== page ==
Saturday, July 31, 2010

The Roasted Swan

?                                                  ?!

Those of you who know Carmina Burana know there is
a Black Swan in it, actually a white swan roasted black:

The Roasted Swan

Neither the surprised bird nor Carmina Burana shows
up in Nassim Nicholas Taleb's The Black Swan, but
this doesn't stop the book from being the perfect gift for
the young filmmaker or novelist starting out into a career
in which randomness (or luck, if you prefer) plays a large
role.  Taleb has caught the artist's predicament very well,
covering everything from how rewards are doled out to
artists in a less satisfying manner than to accountants
to the real toll the success of lesser artists exacts from the artist
struggling with  lack of recognition and the knowledge that
there is a very real chance - a strong probability if one is
honest with oneself - that not only will he or she neither get
the money nor attract the many attractive people attracted to
success, but that the work itself, that for which all else has been
sacrificed, might well vanish into a void too.

By Black Swan  he means a highly improbable event,
say 9-11 or a stock market crash.   People in power and
insurance executives fear Black Swans, but obscure artists
chase after them.  For filmmakers, even getting into a film
festival is a highly improbable event if they have no
actors the public has heard of.  The one Black Swan I have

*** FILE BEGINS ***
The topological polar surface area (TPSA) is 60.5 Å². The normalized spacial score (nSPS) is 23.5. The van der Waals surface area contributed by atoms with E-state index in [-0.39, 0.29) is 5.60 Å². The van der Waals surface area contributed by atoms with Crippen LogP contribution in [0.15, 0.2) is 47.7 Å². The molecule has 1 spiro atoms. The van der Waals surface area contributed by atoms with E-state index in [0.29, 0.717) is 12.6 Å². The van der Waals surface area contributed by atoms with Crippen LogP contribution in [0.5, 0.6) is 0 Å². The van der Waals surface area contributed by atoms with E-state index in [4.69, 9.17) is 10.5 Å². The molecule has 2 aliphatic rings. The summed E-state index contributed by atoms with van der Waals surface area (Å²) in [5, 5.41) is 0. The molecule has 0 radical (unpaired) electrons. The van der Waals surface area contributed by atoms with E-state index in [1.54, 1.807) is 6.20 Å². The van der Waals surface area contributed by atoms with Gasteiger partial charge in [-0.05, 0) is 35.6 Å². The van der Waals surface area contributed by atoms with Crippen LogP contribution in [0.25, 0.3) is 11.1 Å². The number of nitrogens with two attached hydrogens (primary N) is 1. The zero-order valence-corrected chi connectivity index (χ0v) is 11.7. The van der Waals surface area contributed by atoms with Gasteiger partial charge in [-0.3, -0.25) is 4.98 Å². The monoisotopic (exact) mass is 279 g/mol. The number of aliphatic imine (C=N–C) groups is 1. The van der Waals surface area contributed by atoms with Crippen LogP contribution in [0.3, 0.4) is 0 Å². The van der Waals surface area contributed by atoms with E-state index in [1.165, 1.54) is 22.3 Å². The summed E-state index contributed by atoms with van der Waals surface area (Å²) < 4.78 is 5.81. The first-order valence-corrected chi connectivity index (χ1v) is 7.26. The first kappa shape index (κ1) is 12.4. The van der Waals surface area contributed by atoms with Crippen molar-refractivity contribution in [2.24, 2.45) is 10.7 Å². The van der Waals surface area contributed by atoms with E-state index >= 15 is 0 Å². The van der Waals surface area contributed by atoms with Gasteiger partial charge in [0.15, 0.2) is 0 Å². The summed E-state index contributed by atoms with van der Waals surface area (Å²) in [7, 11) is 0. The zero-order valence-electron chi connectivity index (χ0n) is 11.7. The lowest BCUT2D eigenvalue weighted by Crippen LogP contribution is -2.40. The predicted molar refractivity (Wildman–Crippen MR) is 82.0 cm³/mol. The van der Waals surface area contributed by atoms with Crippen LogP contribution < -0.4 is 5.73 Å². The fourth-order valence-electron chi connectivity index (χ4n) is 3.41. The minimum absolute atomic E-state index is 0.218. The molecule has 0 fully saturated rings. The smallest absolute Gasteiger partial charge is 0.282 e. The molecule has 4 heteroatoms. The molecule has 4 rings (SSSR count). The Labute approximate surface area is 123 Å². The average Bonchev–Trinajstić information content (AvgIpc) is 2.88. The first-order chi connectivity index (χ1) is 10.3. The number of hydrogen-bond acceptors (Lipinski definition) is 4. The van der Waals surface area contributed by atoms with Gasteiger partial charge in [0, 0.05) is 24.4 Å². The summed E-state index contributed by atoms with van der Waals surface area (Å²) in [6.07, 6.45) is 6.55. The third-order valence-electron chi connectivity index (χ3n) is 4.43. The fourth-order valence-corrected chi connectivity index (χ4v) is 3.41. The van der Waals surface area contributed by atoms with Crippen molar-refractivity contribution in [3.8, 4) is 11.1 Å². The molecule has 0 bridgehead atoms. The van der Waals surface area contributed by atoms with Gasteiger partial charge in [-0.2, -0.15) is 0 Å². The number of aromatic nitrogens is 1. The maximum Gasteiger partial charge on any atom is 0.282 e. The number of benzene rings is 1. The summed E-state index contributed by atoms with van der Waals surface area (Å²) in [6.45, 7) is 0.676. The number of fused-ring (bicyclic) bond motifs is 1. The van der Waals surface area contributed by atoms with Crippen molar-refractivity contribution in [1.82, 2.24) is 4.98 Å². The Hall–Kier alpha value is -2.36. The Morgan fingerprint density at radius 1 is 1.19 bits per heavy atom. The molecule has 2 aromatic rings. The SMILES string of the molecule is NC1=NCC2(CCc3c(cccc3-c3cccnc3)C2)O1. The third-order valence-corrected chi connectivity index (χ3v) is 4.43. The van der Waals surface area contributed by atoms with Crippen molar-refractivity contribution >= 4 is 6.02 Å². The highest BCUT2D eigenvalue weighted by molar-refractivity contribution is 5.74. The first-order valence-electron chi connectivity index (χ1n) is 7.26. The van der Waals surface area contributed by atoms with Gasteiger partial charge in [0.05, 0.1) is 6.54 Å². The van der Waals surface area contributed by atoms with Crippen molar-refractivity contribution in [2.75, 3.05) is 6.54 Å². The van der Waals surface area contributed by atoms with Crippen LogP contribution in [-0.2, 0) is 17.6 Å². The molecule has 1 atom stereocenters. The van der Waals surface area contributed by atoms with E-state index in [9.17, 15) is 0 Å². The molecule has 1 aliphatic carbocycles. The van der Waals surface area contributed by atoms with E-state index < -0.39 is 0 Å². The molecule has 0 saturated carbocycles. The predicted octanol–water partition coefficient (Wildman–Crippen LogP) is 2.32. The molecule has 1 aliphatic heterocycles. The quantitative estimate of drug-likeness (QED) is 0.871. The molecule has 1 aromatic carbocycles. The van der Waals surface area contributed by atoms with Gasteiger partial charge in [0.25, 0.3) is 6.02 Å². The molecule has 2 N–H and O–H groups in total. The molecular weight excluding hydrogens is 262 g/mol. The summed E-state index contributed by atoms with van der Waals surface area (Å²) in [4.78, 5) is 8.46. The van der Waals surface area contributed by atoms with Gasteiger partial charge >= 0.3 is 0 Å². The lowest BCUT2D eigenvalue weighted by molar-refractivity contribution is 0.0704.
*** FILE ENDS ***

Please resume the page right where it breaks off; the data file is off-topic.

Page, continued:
managed to catch is winning the Jury Prize for Screenwriting
at Slamdance in 2004 for  NIGHTINGALE IN MUSIC
BOX, which I also directed.   

This was the only one of my four features to make any
splash on the festival scene, eventually winning several
more prizes and playing European festivals as well.
Slamdance receives over 5,000 submissions per year with
about 3,0000 of of them being features.  They show under
30 features, meaning getting shown there at all is by
objective measure a highly improbable event. 

It leads to Park City, but it did not lead to fame and fortune,
and my next film BLACK MAIL has had the same difficulty
all my films previous to NIGHTINGALE had even getting into
a festival.  What's the difference between NIGHTINGALE'S relative
success - you can buy it on Amazon after all! - and the
obscurity of my other films?  Taleb would argue that it's as
likely to be a question of luck as of the quality of the movies
themselves.  To say I was lucky with NIGHTINGALE is not
to deny its quality, but just to say the first reviewer had to
like science fiction, or be in a good mood that day to even
give the film a chance.

Taleb's concern with randomness and luck reminds me
of Boethius and his Consolation of Philosophy, a wonderful
book whose Wheel of Fortune shows up in 24 Hour Party 
People.   Taleb also finds some consolation in randomness,
especially since the internet now gives the obscure thinker
or artist a place to wait in the antechamber of success for
the work to be discovered.*  This is because work can
survive basically forever in digital form on the net.  He
uses the term long tail to refer to this relative permanency
of any work now, no matter how obscure, and says of the
long tail:  "the world is made no less unfair for the little
guy, but it now becomes extremely unfair for the big man.
Nobody is truly established."

In other words, those at the top of the wheel will come
down when it turns again - thereby creating room at the
top - and so those of us who feel we have not yet
received the attention our work deserves can pray,

Oh, Fortune, turn your wheel one more time!

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*Of course it could turn out to be the antechamber
of further obscurity too.   There is no way to tell is
one of his points.  The insecurity is not only
frustrating but over the course of a lifetime injurious
to the health of the artist, Taleb argues.

I want to stress that I can not comment on his
economic advice, which is what he is best known
for.  I just do not know enough about it.

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